3 Ingredients to a Kick-Ass Restaurant

If you want to open your own restaurant, be prepared for stiff competition. Here are three ways to make your establishment stand out from the pack.

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By David Koji • Aug 9, 2013


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Running a successful restaurant involves some crucial aspects beyond the obvious concerns of location, type of cuisine, rent and utilities. What matters most is your food, your staff and you, at the personal level. If done the right way, your restaurant will thrive and stay on top.

Here are three critical factors that will propel your restaurant to the next level above the competition:

1. A strong food identity.
Your food is your identity. You first must portray yourself in a very definable way to your customers so they can equate you as the "go to -- fill in the blank with your cuisine." Failure to define yourself is a huge mistake when trying to separate yourself from your competition. For example, there are a bunch of Italian restaurants out there, which means there has to be something about your food that makes it stand out if you're offering Italian cuisine.

How can you make your food kick-ass?

  • Uniqueness. Get people's attention with original dishes. If you can make traditional dishes just 10 percent better, you'll have an inspiring and stimulating palette your customers will get excited about.
  • Go local. Get some local farm fresh produce. Not only are you bringing in very fresh ingredients, you are supporting the local economy. Customers will take notice.
  • Don't be cheap. Spend the money on a chef. I don't care if you obtain the best ingredients in the world, without a seasoned, proven chef, you are doomed. Make the wise investment and hire someone great

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2. A stand-out staff.
You need to hire people who have a passion for the industry, a sense of urgency when handling customers and a willingness to be part of your team. The service experience is right up there with food when it comes to the top two elements to a magnificent dining experience. They need to be working in sync because if they are not, you could end up with Yelp reviews that minimally praise the food but ruthlessly criticize the service. Your customers want to not only eat good food. They want to be treated like royalty.

How can you be kick-ass with your staff?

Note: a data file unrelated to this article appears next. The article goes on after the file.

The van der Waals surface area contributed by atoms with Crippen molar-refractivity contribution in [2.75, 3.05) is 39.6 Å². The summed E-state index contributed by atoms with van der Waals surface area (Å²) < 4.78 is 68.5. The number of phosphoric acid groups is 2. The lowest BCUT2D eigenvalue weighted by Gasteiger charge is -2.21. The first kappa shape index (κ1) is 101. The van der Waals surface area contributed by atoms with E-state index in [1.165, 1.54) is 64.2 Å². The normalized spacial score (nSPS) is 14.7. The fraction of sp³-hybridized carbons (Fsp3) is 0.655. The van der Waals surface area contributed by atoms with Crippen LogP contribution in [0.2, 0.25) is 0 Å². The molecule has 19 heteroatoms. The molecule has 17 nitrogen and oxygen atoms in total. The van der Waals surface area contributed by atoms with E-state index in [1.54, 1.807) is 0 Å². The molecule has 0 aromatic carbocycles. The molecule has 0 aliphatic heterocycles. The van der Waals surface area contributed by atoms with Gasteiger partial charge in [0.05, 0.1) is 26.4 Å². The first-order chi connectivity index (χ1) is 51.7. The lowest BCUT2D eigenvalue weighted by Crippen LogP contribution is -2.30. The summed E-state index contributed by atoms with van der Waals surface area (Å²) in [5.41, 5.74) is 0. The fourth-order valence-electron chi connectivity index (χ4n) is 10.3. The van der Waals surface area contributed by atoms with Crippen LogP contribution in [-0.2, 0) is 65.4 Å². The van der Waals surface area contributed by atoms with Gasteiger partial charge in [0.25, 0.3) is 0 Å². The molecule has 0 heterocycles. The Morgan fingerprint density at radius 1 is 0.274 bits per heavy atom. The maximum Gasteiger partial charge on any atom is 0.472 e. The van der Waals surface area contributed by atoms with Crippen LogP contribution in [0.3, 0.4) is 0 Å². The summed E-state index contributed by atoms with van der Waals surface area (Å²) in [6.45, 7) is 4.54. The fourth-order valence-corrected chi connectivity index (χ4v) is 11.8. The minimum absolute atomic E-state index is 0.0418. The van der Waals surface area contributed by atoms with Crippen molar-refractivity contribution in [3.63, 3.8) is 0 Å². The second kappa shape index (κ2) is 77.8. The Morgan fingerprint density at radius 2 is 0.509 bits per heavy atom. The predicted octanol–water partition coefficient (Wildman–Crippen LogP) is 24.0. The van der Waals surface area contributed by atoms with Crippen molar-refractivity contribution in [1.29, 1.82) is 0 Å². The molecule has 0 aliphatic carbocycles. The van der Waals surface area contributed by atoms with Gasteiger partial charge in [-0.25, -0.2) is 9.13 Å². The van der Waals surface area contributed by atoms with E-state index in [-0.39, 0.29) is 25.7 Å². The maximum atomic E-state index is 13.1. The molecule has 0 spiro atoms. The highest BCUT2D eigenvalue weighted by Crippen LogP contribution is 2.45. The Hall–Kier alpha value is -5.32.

• Create a process. Create employee manuals containing your processes and procedures, and ensure they are updated regularly. This gives your staff a way to succeed as a unified team moving in the same direction. There is nothing worse than attempting to manage a bunch of individuals trying to do the same thing, each in their own way.
  • Train them well. Your staff has to know their job. Ensure your staff gets thorough book training on procedures along with on-the-job training complete with food tasting and menu education. Basic training should also include job shadowing a veteran staff member. Don't stop there. Expose the staff member to other job roles, which will allow for position flexibility in case someone can't show up for work and leaves you hanging.
  • Solicit their feedback. Stay communicating and more importantly, don't stop listening. Give real-time feedback and think of yourself as a coach to your team. You don't have to portray yourself as almighty. Look beyond your ego and start putting your people first.

Related: What You Can Learn From the Simple Brilliance of Chipotle's Design

3. A personality people love.
Restaurants don't fail, people fail. As the owner, you are the "people." Whatever happens under your flag is your doing. That could be hiring a manager who underperformed or dictating a menu that was too long and complicated. The responsibility at the end of the day rests on your shoulders.

How can you be kick-ass with yourself?

  • Self-reflect regularly. The toughest thing for you to do is self-critique. It is not in our nature to tell ourselves we are wrong. As a leader, it's okay to be vulnerable and allow yourself to be exposed. That doesn't make you weak; it actually makes you more authentic and respectable.
  • Ask for feedback. Ask your managers and staff for honest feedback. Let it be known that honesty is the only way for you to improve as a manager and leader. And don't forget your staff extends further than just managers and servers. You should be listening to your line cooks just as much as your executive chef. Customer feedback is also very important to the growth and development of your restaurant. Let it be known that you want to know what customers think to make their experience better.
  • Keep growing. You can always improve. What's more, your staff has great ideas, so ask them. Your business needs to keep growing to thrive and it's vitally important you grow with it.

Related: Top Food Franchises of 2013

David Koji

CEO of evolvor

David Koji is CEO of evolvor.com, an online marketing and advertising agency based out of New Jersey, specializing in search engine and content marketing that converts into real results.

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